Northwich Bypass, A556, Cheshire

OS 1937-61
Modern Map
Date opened/built:



2.93 miles (4.72kms).


9ft (2.74m).

Adjoining footway:


Road type:

Rural dual carriageway.


Modern asphalt.

Both sides of road:


Adjacent to social housing:


Period mapping:

OS Six inch revised 1938, published 1947 Shows full length of central section of bypass; hatchings included but does not label the tracks as “cycle tracks.” 

OpenCycleMap status: Cycleways and footways shown on both sides of central section of bypass.


Period maps, period newspapers, MoT archives, Google Earth 1945 aerial layer.

Footways and cycle tracks near Davenham.

Planned in 1930, then halted in 1935 after the Ministry of Transport demanded the inclusion of 9-ft-wide cycle tracks, the Northwich bypass — or, at least, a three-mile central section of it — was finally opened on 25 May 1939.

Land for the bypass had been sterilised for six miles from Sandiway Bank (to the south-west of Northwich) to Lostock Graham (to the north-east) but, as can be seen clearly on Google Earth’s 1945 aerial layer, the beginning and end of the bypass were not finished by the end of the war.

The full bypass was opened on 15 December 1958, but with high-quality cycle tracks only on the pre-war section.

Google Earth’s 1945 aerial layer shows the cycle tracks and footways clearly. They extend from School Lane, Hartford, to King Street, Broken Cross. Today they are overgrown in places but the cycle tracks and the footways are still in use. (A short section of the bypass at Leftwich is carried over today’s A533 by a modern flyover, with cycle tracks and footways, obliterated at ground level, recreated on the elevated dual carriageways.)

“The scheme for the construction of the Northwich by-pass road, which was proposed five years ago, and was estimated to cost £150,000, is threatened with serious delay,” worried the Cheshire Observer in April 1935.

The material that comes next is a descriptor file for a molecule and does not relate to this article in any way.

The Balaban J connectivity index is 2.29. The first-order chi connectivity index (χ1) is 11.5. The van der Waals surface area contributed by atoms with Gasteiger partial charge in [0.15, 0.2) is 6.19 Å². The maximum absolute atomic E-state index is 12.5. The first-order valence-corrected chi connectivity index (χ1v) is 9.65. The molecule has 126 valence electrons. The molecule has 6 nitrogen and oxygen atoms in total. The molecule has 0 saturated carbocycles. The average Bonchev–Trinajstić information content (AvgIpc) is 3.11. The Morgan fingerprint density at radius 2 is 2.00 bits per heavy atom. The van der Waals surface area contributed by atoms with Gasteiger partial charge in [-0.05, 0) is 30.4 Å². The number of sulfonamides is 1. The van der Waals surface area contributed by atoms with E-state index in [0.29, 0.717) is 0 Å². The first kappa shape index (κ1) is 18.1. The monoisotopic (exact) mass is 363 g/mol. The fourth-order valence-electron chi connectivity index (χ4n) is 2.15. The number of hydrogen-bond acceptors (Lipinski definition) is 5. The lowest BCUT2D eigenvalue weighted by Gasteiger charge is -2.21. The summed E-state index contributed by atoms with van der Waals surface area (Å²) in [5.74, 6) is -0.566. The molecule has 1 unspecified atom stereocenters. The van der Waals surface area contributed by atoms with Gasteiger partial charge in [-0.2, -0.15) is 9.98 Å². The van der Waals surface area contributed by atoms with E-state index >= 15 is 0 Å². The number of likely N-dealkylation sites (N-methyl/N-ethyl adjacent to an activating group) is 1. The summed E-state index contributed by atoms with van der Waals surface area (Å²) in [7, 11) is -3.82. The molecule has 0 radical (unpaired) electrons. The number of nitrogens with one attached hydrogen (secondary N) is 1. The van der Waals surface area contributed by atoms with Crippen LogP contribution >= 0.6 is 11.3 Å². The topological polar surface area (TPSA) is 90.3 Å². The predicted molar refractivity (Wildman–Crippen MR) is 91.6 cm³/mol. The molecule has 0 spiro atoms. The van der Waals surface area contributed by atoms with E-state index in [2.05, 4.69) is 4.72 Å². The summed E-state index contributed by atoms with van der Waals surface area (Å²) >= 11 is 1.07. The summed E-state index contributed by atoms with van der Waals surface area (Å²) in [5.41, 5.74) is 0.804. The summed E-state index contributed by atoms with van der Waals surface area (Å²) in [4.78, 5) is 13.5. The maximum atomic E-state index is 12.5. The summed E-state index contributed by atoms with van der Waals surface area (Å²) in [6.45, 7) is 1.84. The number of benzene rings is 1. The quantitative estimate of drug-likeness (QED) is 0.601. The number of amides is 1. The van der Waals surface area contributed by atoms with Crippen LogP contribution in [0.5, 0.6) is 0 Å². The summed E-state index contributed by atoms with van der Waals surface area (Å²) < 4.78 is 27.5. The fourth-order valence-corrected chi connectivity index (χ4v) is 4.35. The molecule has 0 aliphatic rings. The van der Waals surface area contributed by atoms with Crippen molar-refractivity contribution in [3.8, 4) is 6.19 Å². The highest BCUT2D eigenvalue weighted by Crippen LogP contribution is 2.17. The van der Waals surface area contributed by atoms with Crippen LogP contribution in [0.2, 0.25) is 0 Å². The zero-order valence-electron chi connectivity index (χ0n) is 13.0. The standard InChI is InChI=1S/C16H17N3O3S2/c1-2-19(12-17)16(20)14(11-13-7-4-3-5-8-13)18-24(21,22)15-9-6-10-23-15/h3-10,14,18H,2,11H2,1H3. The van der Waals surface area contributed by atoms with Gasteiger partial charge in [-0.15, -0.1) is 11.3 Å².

Footway and cycle track beside the Northwich bypass.

A delay, continued the newspaper, caused by the Minister of Transport who “now asks that the road should be provided with two cycle tracks and footpaths.”

This was a “calamity,” griped Mr. J. A. Cowley, clerk to the Northwich Urban Council.

“If the Minister insisted on a dual carriage way with cycle tracks and footpaths, the cost would be increased from £50,000 per mile to £190,000 a mile,” pointed out Major Tomkinson, chairman of Cheshire County Council’s main roads committee in August 1935.

The council’s 1930 plan had called for a road of 60 feet with a single carriageway of 30 feet. The MoT’s revised plan demanded a 120 foot road, with cycle tracks.

“We have to consider,” said Major Tompkinson, “whether roads of this class are necessary, and whether we can afford them.”

After the MoT offered to pay 75 percent of the road’s construction budget the cost to the ratepayers of Cheshire for this £280,000 bypass dropped to only £12,000.

Still, the County Council complained but, in November 1935, the MoT insisted that “in view of the traffic which the new road was likely to carry, the importance of the route, of which it would form part, and the fact that it represents a substantial piece of new construction for approximately 6.5 miles, the Minister could not see his way to depart from the opinion that, in spite of the enhanced cost, it would be in the interests of public safety that the bypass should be equipped with dual carriageways and cycle tracks.”